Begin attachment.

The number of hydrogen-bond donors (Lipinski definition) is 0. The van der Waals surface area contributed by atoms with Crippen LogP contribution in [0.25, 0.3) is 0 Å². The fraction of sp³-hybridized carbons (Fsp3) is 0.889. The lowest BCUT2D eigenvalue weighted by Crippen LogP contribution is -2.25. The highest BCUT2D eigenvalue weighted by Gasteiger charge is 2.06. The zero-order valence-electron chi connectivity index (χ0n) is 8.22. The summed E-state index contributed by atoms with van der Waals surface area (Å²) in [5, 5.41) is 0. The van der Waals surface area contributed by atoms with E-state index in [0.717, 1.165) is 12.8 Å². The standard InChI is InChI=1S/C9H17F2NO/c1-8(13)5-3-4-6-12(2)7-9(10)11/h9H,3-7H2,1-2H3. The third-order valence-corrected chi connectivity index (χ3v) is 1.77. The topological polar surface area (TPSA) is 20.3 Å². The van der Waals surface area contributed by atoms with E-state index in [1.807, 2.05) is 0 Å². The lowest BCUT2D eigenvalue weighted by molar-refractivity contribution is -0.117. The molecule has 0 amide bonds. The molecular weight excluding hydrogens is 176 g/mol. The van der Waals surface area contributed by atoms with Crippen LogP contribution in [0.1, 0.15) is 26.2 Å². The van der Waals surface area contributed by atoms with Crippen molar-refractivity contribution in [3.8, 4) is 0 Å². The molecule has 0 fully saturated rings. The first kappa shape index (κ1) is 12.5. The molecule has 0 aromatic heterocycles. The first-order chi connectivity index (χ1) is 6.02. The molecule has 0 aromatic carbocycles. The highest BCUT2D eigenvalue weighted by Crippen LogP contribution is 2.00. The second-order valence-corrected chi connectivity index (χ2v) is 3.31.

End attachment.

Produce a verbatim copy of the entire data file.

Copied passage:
The number of hydrogen-bond donors (Lipinski definition) is 0. The van der Waals surface area contributed by atoms with Crippen LogP contribution in [0.25, 0.3) is 0 Å². The fraction of sp³-hybridized carbons (Fsp3) is 0.889. The lowest BCUT2D eigenvalue weighted by Crippen LogP contribution is -2.25. The highest BCUT2D eigenvalue weighted by Gasteiger charge is 2.06. The zero-order valence-electron chi connectivity index (χ0n) is 8.22. The summed E-state index contributed by atoms with van der Waals surface area (Å²) in [5, 5.41) is 0. The van der Waals surface area contributed by atoms with E-state index in [0.717, 1.165) is 12.8 Å². The standard InChI is InChI=1S/C9H17F2NO/c1-8(13)5-3-4-6-12(2)7-9(10)11/h9H,3-7H2,1-2H3. The third-order valence-corrected chi connectivity index (χ3v) is 1.77. The topological polar surface area (TPSA) is 20.3 Å². The van der Waals surface area contributed by atoms with E-state index in [1.807, 2.05) is 0 Å². The lowest BCUT2D eigenvalue weighted by molar-refractivity contribution is -0.117. The molecule has 0 amide bonds. The molecular weight excluding hydrogens is 176 g/mol. The van der Waals surface area contributed by atoms with Crippen LogP contribution in [0.1, 0.15) is 26.2 Å². The van der Waals surface area contributed by atoms with Crippen molar-refractivity contribution in [3.8, 4) is 0 Å². The molecule has 0 fully saturated rings. The first kappa shape index (κ1) is 12.5. The molecule has 0 aromatic heterocycles. The first-order chi connectivity index (χ1) is 6.02. The molecule has 0 aromatic carbocycles. The highest BCUT2D eigenvalue weighted by Crippen LogP contribution is 2.00. The second-order valence-corrected chi connectivity index (χ2v) is 3.31.